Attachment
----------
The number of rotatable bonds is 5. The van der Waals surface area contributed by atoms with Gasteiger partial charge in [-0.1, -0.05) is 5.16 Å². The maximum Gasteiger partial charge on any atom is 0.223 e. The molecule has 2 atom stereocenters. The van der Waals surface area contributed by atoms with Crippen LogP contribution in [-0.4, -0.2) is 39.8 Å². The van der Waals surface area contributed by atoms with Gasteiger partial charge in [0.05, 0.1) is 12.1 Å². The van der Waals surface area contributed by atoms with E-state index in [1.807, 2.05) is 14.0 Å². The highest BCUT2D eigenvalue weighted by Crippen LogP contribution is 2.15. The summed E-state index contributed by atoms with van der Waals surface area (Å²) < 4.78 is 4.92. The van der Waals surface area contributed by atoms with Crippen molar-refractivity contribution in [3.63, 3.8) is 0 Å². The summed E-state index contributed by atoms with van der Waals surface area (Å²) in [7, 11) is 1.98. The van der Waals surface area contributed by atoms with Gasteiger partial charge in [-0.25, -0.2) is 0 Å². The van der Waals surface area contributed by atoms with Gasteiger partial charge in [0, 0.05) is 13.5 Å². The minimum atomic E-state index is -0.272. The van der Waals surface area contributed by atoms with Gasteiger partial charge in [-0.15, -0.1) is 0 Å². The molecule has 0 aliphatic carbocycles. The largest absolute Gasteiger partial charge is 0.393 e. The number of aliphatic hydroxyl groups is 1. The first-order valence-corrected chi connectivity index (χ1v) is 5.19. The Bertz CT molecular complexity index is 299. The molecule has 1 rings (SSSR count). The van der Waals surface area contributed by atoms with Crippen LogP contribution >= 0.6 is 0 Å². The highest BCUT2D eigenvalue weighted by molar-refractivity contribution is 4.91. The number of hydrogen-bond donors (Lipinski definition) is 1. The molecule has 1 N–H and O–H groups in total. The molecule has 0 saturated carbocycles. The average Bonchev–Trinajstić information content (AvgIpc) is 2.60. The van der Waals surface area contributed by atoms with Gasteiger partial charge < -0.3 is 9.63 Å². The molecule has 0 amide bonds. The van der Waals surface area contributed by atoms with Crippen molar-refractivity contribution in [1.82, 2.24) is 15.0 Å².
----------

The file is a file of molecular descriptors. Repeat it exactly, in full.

The number of rotatable bonds is 5. The van der Waals surface area contributed by atoms with Gasteiger partial charge in [-0.1, -0.05) is 5.16 Å². The maximum Gasteiger partial charge on any atom is 0.223 e. The molecule has 2 atom stereocenters. The van der Waals surface area contributed by atoms with Crippen LogP contribution in [-0.4, -0.2) is 39.8 Å². The van der Waals surface area contributed by atoms with Gasteiger partial charge in [0.05, 0.1) is 12.1 Å². The van der Waals surface area contributed by atoms with E-state index in [1.807, 2.05) is 14.0 Å². The highest BCUT2D eigenvalue weighted by Crippen LogP contribution is 2.15. The summed E-state index contributed by atoms with van der Waals surface area (Å²) < 4.78 is 4.92. The van der Waals surface area contributed by atoms with Crippen molar-refractivity contribution in [3.63, 3.8) is 0 Å². The summed E-state index contributed by atoms with van der Waals surface area (Å²) in [7, 11) is 1.98. The van der Waals surface area contributed by atoms with Gasteiger partial charge in [-0.25, -0.2) is 0 Å². The van der Waals surface area contributed by atoms with Gasteiger partial charge in [0, 0.05) is 13.5 Å². The minimum atomic E-state index is -0.272. The van der Waals surface area contributed by atoms with Gasteiger partial charge in [-0.15, -0.1) is 0 Å². The molecule has 0 aliphatic carbocycles. The largest absolute Gasteiger partial charge is 0.393 e. The number of aliphatic hydroxyl groups is 1. The first-order valence-corrected chi connectivity index (χ1v) is 5.19. The Bertz CT molecular complexity index is 299. The molecule has 1 rings (SSSR count). The van der Waals surface area contributed by atoms with Crippen LogP contribution >= 0.6 is 0 Å². The highest BCUT2D eigenvalue weighted by molar-refractivity contribution is 4.91. The number of hydrogen-bond donors (Lipinski definition) is 1. The molecule has 1 N–H and O–H groups in total. The molecule has 0 saturated carbocycles. The average Bonchev–Trinajstić information content (AvgIpc) is 2.60. The van der Waals surface area contributed by atoms with Gasteiger partial charge < -0.3 is 9.63 Å². The molecule has 0 amide bonds. The van der Waals surface area contributed by atoms with Crippen molar-refractivity contribution in [1.82, 2.24) is 15.0 Å².